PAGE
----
And because of your skill, my 8th graders have started taking notice. They talk about how great you are and how much they want to be like you. They talk about going to Marquette someday and playing in the Fiserv Forum. I’ve had kids try to imitate your three-point shot so they can use it during their own games. They talk about someday beating your free throw point average.

You are an absolute hero to them because of what you do on the court. For me, you are a hero for what happens after the game has ended.

You may not know it, but I’m hoping my students are watching you because of the way you portray yourself. You make sure to stay humble. (I just saw an interview you gave after the Creighton game, and when asked about how you are so effective at what you do, your response was “I play on a great team.” Nothing about how you scored about half the points Marquette made that night.) You give back to the fans. You volunteer and work hard. You are a great leader on the NCAA Division I Men’s basketball Oversight Committee. But most importantly, you’ve gone public on the importance of mental health in athletes.

As a counselor, mental health is my daily job, but it’s often hard to put it into perspective with my 13- and 14-year-old students. My kiddos come from a wide variety of backgrounds, and all of them come in with a different perspective on counseling. Some students love having me at school, so they can talk about their problems. Some just think I’m a friendly person to have around. But then there are some who view counseling as weak. They don’t want to ask for help, for fear of how that makes them look. And these are the kids that I struggle connecting with the most. It’s almost like we have little boundaries up that are hard to overcome.

The fact that you talked about seeing a psychologist as “just another practice” has really opened up the door to a lot of my students. Suddenly, talking to a mental health professional is not taboo. It’s not weird; it’s not only for people they think are “crazy.” It’s for everyone who needs someone to talk to. And my hope is that my students start to embody that mentality, that counseling is something that can help everyone, regardless of age, race, orientation, socioeconomic status, etc.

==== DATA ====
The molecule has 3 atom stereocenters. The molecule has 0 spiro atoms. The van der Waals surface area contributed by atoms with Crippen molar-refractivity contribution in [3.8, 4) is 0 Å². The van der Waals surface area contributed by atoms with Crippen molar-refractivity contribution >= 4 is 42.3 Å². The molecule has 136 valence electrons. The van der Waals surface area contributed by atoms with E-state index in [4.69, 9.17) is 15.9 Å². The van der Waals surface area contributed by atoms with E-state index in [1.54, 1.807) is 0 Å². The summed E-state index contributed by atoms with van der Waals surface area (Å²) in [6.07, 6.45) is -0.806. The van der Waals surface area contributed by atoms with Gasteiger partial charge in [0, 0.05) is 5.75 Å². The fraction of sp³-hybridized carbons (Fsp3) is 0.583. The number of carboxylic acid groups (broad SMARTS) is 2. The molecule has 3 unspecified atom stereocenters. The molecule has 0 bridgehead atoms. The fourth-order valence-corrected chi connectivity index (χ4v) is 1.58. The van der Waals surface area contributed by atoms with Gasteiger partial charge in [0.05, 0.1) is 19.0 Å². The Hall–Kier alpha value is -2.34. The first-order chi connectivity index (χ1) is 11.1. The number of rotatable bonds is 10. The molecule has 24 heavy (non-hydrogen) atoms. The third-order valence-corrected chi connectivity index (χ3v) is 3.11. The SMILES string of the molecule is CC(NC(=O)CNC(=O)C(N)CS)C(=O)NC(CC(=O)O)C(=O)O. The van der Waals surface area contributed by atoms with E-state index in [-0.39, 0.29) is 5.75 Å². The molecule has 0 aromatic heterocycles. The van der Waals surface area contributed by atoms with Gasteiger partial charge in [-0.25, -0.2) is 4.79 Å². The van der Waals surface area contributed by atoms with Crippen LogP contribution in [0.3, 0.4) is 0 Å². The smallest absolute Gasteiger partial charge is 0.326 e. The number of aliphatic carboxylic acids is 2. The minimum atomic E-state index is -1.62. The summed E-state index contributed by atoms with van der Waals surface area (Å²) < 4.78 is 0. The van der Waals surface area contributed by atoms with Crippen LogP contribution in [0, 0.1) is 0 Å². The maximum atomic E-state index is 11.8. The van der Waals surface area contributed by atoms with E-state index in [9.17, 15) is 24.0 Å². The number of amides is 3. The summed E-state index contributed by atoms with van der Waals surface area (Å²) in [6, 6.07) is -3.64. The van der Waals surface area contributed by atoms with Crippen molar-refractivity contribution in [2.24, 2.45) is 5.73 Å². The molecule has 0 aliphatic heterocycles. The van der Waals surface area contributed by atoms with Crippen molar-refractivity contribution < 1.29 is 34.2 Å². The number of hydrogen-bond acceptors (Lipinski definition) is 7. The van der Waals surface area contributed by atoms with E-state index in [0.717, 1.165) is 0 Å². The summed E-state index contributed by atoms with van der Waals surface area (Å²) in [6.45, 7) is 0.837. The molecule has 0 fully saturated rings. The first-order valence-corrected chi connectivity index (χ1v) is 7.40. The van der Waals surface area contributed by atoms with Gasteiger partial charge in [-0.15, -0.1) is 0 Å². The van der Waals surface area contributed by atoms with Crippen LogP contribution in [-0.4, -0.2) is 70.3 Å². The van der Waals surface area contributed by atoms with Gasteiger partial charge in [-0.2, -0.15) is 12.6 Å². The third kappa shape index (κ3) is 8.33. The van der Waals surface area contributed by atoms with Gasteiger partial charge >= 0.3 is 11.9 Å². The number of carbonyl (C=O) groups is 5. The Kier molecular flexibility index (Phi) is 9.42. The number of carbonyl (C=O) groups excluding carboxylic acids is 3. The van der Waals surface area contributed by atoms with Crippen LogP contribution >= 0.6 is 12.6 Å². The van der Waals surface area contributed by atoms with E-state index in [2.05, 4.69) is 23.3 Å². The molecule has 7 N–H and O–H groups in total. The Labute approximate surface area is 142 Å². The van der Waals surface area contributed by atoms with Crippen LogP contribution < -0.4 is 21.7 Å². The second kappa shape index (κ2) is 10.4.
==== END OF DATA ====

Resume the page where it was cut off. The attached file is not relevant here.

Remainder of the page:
You’ve also opened the door to talking about mental health openly. A lot of my students think that mental health – good or bad – is a very private thing, or something that could never happen to them (“I’m a good student, so I can’t have anxiety”). And while it is in some respects private, talking about how mental health has affected you or someone you know can open doorways to others sharing their own personal experience, which all helps reduce the stigma associated with mental illness.

It was also important for my students to hear why spending time with people you love is important. Some of my students are going through a phase where it isn’t cool to spend time with family, or people in general who love them. In an age where isolation is all too common, having someone whom they look up to emphasize the importance of connection is all the more special.

So thank you. Thank you for speaking out and using your voice to inspire others. Best of luck the rest of this season.

We are Marquette!
Sincerely,

A grateful school counselor

Getting to Know Our Students: Meet Sam Knudson

This fall, we are spending time getting to know our students! You can get to know more of our students and our faculty/ staff on previous posts. Read on to meet Samantha Knudson, one of our Noyce Scholars in the Masters in STEM Teaching Program.

rebecca-sam-2018I grew up in the country on a dead-end road in the very small town of Mindoro, WI, and I graduated from high school with 54 people in my class. I started at Luther College in Decorah, IA, before transferring to UW-Madison where I studied wildlife ecology. I had never been to Marquette’s campus prior to accepting and starting this program! My family is your average small-town family, I’m super close with my parents and brother. I have one younger brother (three years younger) who is my best friend. The road we live on is actually named after our family!

My favorite educational experience is studying abroad in Ecuador. I took a tropical ecology and conservation summer course, and I was able to do things I never thought I would. We studied howler monkeys in the dry forest, hiked in the cloud forest, swam in the Tiputini River, and climbed to a platform at the top of a Ceiba tree in the rainforest early in the morning to go birding. There we got to see the rainforest come to life. We saw the sunrise, birds, monkeys and toucans, it was breathtaking.

The NSF Noyce Program is helping to shape me as an educator by opening my eyes to many things I was unaware of coming from a small town. The program does a great job at getting you in the field and on your feet right away! I can’t believe how much I have already learned just in the summer and fall portion of the program.